Tuesday, February 17, 2015

Chief Justice Roy Moore and the rising tide

''During some of my most trying times I always returned to the ring.''-Justice Roy Moore

When I met Chief Justice of the Alabama Supreme Court Roy Moore last year in St. Louis, he seemed to be a man whose time in the spotlight had gone by. He had fought his fight and finished most of what he had wanted to do.
At the time, the controversy around the judge seemed over. In 2003 he was removed from being the Chief Justice of the Supreme Court of Alabama after hearings, due to his failure to remove a massive monument from the courthouse with the ten commandments on it. But he was reelected nine years later, the ultimate statement of faith from the people of his state that they were still with him. Moore is too old to legally run again, and I expected that he would run out this final term with a good record, but without fireworks.
I was wrong. The 68 year old justice has one last fight to wage, this one on same-sex-marriage.
Moore is a man who has fought many battles in his time. An officer in Vietnam, he has been called “Captain America.” (No, Moore never dressed like him.) He says that in the army, he was so strict on his men he was afraid they were going to kill him, and indeed, threats were made. Captain Moore got out of the army in 1974 with his soul still in his body, but he was not done fighting, and after pursuing an education in law, he began moving around.
He was, for one year, a professional kickboxer. He was also a cowboy in Australia for a time. Moore kept bouncing around the planet, doing this and that, like a Charles Dickens' character. In the 80s, he moved back to the US to get into politics. And that brings us up to date.
Roy Moore refuses to give out marriage licenses for same-sex-couples, and orders all the judges under his authority to do likewise. The Federal Judge, Callie Granade struck down an amendment to the state constitution of Alabama, saying it goes against the US Constitution. The amendment had forbidden same-sex-marriage in the state. With the amendment struck down, Moore still ordered the probate judges not to do issue lisences. THe majority have now deserted him, but some remain on his side.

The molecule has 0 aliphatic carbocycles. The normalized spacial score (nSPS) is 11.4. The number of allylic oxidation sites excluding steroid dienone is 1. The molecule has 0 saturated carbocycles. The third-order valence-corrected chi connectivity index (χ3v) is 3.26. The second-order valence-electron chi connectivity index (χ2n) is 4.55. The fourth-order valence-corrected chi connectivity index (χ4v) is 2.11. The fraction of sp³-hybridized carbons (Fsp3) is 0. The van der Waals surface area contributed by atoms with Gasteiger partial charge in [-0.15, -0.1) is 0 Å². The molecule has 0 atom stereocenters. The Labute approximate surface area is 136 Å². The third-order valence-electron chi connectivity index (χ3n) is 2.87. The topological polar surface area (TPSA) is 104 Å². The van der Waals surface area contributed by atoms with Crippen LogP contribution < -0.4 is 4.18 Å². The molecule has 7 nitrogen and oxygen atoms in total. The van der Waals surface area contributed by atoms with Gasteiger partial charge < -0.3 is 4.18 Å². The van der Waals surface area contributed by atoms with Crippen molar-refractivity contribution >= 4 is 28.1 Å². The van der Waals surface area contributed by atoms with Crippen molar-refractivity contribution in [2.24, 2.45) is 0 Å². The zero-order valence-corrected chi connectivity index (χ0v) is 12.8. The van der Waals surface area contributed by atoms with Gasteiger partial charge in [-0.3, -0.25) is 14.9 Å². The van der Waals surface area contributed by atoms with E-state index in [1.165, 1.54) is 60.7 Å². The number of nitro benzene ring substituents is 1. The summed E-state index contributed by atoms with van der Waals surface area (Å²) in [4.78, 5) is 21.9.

Moore says that the definition of marriage is between one man and women, and that federal judges cannot change the definition just because they want to. Even the New York Times, after calling Moore a bigot, said he was right.
And Moore is right, at least here. Marriage has always, in Western Culture, been defined as between one man and one woman. There is no arguing that. It simply cannot be denied. Even such eminent magazines as Time would have and did agree not so long ago. And we can plainly see, especially in the great American Comedy, The Andy Griffith Show, what the last generation thought of marriage. Andy telling Opie that he should not hate women, because when Opie wants to get married, if he leaves out women, well, that sort of empties the field.

The TImes said the Supreme Court should not change the definition, even if they want to change the definition to something else. If they must, they can use a new word, but not redefine the old one.
Justice Granade, the one who ruled Alabama
must allow same-sex marriage.
Moore has been called all sorts of names, bigot among them, but one thing that he has not been called, and one he should be, is brave. He is a brave man, and stands for what he believes. Like the kickboxer in the ring, he still will not throw in the towel.
Yes, it may be true, Moore is "on the wrong side of history," that is to say, he will very probably lose his fight with the powers that be. But at least it can be said that Moore is what many people always dream of-someone who represents his people (more than 7 out of 10 Alabamans do not want same-sex-marriage)-but he also says what he believes, sticks to it, and does not double talk.
He does not hate gays; he said in a recent interview that he has gay friends. But he does not believe the courts have any right to redefine marriage. And he also says Justice Granade is not over him, (strictly speaking, she might not be) and so has no right to order him. The Supreme Court has not yet ruled, so Moore’s ultimate fate still hangs in the balance.
Love him or hate him, there are many things that could be said about Moore. But it cannot be said that he is faking it. Pandering to voters, or trying to make his record look good. From his point of view he is simply an old style patriot, standing up to his state’s motto: “We dare defend our rights.”

Andrew C. Abbott

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